Hal Holbrook shows up as a crusty yet sage elder spokesman in Gus Van Sant's Promised Land, and it's the sort of movie in which, somehow, you just know that Hal Holbrook is going to show up as a crusty yet sage elder spokesman. Written by co-stars Matt Damon and John Krasinski, the movie is a not-so-veiled argument against the natural-gas drilling procedure known as fracking, telling of a corporate lackey (Damon) who finds his corporation's latest land acquisition threatened by the presence of an agitprop-spewing, anti-fracking environmentalist (Krasinski). Yet while Van Sant has a terrific eye for recognizable, small-town mise en scène, the film's clearly well-meaning authors - whose characters indulge in a few too many speeches that feel distractingly like capitalized Speeches - seem, here, to have ears of tin. Even the movie's more enjoyable diversions, such as the tentative romance that blossoms between Frances McDormand's levelheaded company worker and Titus Welliver's jaded store clerk, come off as unexceptional, B-plot necessities from Screenwriting 101, and several plot turns and relationships are irritatingly underdeveloped and ill-defined. (Rosemarie DeWitt, as the requisite hottie schoolteacher, gets chummy with Damon's company man and Krasinski's crusader, but we never learn how she met the latter, or whether their bond is or isn't platonic - which, in the scheme of the film, should kind of matter.) Still, with the performers underplaying nicely and Van Sant lending the material as much honesty as its clichés can bear, Promised Land is just pleasant enough to not be insulting ... unless, that is, you're a resident of Eldridge, Iowa, the hometown of Damon's character and, as he routinely says, the place where all his hopes for our agricultural future crashed and burned. He says it nicely, but I'm thinking it's hardly the big-screen recognition Eldridge residents might be hoping for.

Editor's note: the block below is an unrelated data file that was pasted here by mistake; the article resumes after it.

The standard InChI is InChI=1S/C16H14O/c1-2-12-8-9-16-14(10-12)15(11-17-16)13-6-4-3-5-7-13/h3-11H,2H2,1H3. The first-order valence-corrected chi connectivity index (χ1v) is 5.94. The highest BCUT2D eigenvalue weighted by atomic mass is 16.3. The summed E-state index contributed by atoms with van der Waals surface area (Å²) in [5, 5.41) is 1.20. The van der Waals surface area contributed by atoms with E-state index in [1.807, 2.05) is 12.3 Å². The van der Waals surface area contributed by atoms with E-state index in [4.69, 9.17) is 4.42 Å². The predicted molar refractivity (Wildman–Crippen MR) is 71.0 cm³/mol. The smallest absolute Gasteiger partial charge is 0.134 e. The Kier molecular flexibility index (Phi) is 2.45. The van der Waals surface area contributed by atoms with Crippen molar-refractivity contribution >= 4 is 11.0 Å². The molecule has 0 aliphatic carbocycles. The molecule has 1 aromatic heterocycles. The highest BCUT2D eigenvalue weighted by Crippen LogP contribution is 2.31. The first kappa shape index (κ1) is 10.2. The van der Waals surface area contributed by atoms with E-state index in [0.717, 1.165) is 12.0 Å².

Near the beginning of the latest entry in the seemingly, unfortunately inexhaustible horror series featuring screen psychopath Leatherface, a mother tells her daughter, "Texas is the last place you want to be." For about an hour, you feel that she might as well have said, "Texas Chainsaw is the last place you want to be," because director John Luessenhop's ultra-gory (in 3D!) outing is just as poorly written, obviously staged, and lacking in true scares as any of the franchise installments that have come in the wake of Tobe Hooper's The Texas Chain Saw Massacre from 1974. Yet while it might just be my wish to not start the new year's movie-going adventures on a completely hopeless note, I can't wholly disregard the movie. The viscera is impressively revolting and there are actually a few quasi-strong performances from the likes of Alexandra Daddario, Thom Barry, Tania Raymonde, and Clint's son Scott Eastwood, and those who meet the unfortunate end of Leatherface's buzzing weapon, in an amusing change, mostly deserve their fates. This is true of no one so much as the leering, malicious police officer played by Paul Rae, who treats Daddario's imperiled youth atrociously and pays for his sins by having his hands sawed clean off and sliding feet-first into a thresher. Texas Chainsaw was mostly the underwhelming shock-fest I expected. Leatherface's 2013 transformation into a chainsaw-wielding hero is something no one could have expected.